• Current (where you are today):
    • How is the job currently done?
    • What gaps or problems currently exist?
    • What systems are utilized to help automate or simplify the current method of working?
  • Desired (where you want to be):
    • What changes would the individual like to see in this area?
  • Impact (how will the business be impacted):
    • Change is hard, so there should always be a reward for change.
    • If you can get down to true metrics (e.g. time saved, errors eliminated, manual steps automated, efficiency etc.) then you can quantify the benefits.

Another good way to win the hearts and minds of your stakeholders is to identify the current restrictions or limitations that impact everyone’s day-to-day job with respect to their interaction with the safety system.  A great way to do this is to focus on a specific given task (e.g. apply a maintenance bypass before removing a device from service) and then follow up with open “diagnostic questions.” Try using some of the following prompting question with, “In your opinion, what makes this …”

If possible, for each question, try to identify a unit of measure and quantify it by:

  • … the time it takes to …
  • … the likelihood of …
  • … the number of [x] to …
  • … the amount of …
  • … the frequency with which …
  • … the amount of waste due to …
  • … downtime due to …
  • yield loss due to …
  • … the percentage of …
  • … the cost of …

As you go through this process you will gain both the trust and insight from the various stakeholders involved with safety systems in one way or another.

TIP: Credit contributors in the business case to make sure that their efforts and input are recognized!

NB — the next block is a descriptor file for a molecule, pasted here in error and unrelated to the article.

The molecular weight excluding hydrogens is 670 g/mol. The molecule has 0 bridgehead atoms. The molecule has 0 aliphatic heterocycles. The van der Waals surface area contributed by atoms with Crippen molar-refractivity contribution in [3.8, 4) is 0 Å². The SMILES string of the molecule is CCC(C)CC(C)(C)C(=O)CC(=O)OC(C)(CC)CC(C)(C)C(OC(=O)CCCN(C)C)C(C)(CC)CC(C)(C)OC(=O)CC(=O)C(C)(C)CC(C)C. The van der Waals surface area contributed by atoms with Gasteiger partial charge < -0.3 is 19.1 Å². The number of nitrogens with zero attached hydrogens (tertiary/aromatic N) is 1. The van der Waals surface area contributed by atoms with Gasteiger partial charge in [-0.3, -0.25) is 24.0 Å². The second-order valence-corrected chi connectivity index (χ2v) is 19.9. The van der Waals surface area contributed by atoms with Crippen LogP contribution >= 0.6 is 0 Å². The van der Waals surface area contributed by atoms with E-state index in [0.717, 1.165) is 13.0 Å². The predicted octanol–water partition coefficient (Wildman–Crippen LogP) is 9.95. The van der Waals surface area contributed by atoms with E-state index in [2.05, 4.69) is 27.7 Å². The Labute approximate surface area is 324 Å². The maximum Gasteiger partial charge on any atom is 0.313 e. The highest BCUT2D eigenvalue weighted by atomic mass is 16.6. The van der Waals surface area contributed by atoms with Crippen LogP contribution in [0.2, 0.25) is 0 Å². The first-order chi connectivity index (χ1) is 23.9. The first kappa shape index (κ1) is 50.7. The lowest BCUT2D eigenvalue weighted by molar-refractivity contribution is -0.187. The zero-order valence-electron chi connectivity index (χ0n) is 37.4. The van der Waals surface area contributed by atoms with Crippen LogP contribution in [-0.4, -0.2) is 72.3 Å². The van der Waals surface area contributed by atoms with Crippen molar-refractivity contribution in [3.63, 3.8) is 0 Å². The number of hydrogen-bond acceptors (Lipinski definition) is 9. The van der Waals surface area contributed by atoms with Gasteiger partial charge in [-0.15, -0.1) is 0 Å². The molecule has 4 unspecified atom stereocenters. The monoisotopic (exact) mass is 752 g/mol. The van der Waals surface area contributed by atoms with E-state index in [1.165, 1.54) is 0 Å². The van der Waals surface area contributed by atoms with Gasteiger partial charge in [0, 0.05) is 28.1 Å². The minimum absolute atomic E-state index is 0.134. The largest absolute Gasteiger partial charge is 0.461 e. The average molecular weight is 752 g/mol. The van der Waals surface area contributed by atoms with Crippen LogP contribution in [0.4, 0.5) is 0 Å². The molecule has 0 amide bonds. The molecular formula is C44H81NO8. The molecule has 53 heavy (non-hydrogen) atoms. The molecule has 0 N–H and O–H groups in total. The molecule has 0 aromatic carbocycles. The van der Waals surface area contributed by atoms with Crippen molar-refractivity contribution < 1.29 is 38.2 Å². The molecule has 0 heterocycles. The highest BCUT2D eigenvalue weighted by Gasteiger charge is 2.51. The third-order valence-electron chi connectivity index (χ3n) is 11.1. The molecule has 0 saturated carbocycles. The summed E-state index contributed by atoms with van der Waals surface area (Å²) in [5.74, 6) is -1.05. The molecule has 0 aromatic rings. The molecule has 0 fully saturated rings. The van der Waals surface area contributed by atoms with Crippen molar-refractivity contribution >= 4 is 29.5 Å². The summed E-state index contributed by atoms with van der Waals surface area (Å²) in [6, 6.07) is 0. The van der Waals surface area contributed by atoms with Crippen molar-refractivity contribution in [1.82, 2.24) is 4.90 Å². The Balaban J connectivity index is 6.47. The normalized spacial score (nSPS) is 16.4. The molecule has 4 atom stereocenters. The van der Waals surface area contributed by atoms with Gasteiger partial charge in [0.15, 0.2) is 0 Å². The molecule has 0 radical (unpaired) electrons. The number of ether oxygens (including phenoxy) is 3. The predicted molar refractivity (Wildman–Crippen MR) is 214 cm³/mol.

Plan Resources

An often-overlooked consideration of any aging system is the challenge of finding resources with the requisite skills, knowledge and competency to engineer, maintain, support and manage the safety system. It is important to identify the management activities necessary to ensure functional safety objectives are met. If compliance to international standards such as IEC 61511* is a prerequisite, then there is a requirement to ensure that “Persons, departments, organizations or other units which are responsible for carrying out and reviewing each of the SIS safety life-cycle phases shall be identified and be informed of the responsibilities assigned to them”.  Also, “Persons, departments or organizations involved in SIS safety life-cycle activities shall be competent to carry out the activities for which they are accountable.”

*For more information, please refer to IEC 61511 Chapter 5 – Management of Functional Safety, clause 5.2.2 Organization and Resources

It’s important to plan for knowledge retention when considering an upgrade. The loss of key knowledge from the system integrator or equipment manufacturer is not easily recaptured!  Training system experts much beyond the expected life of the product may not be cost effective or even feasible (e.g. try finding computers with serial ports!).  This is an extremely important point to consider as part of the winning upgrade justification and essential in the “building consensus” step.

Be sure to check out the entire blog series to help you win that all-important approval to upgrade your safety system.

Modernizing Emergency Shutdown Systems: 7 Steps to Approval

Modernizing Emergency Shutdown Systems: Step 1 Funding Approach

Modernizing Emergency Shutdown Systems: Step 2 Build Consensus

Modernizing Emergency Shutdown Systems Step 3 Decide When

Modernizing Emergency Shutdown Systems Step 4 Use a Risk Approach

Modernizing Emergency Shutdown Systems Step 5 Define a Winning ROI

Modernizing Emergency Shutdown Systems: Step 6 Focus on the Benefits 

Modernizing Emergency Shutdown Systems: Step 7 Pitch to Win

For further reading:

Download IIoT for Process Safety White Paper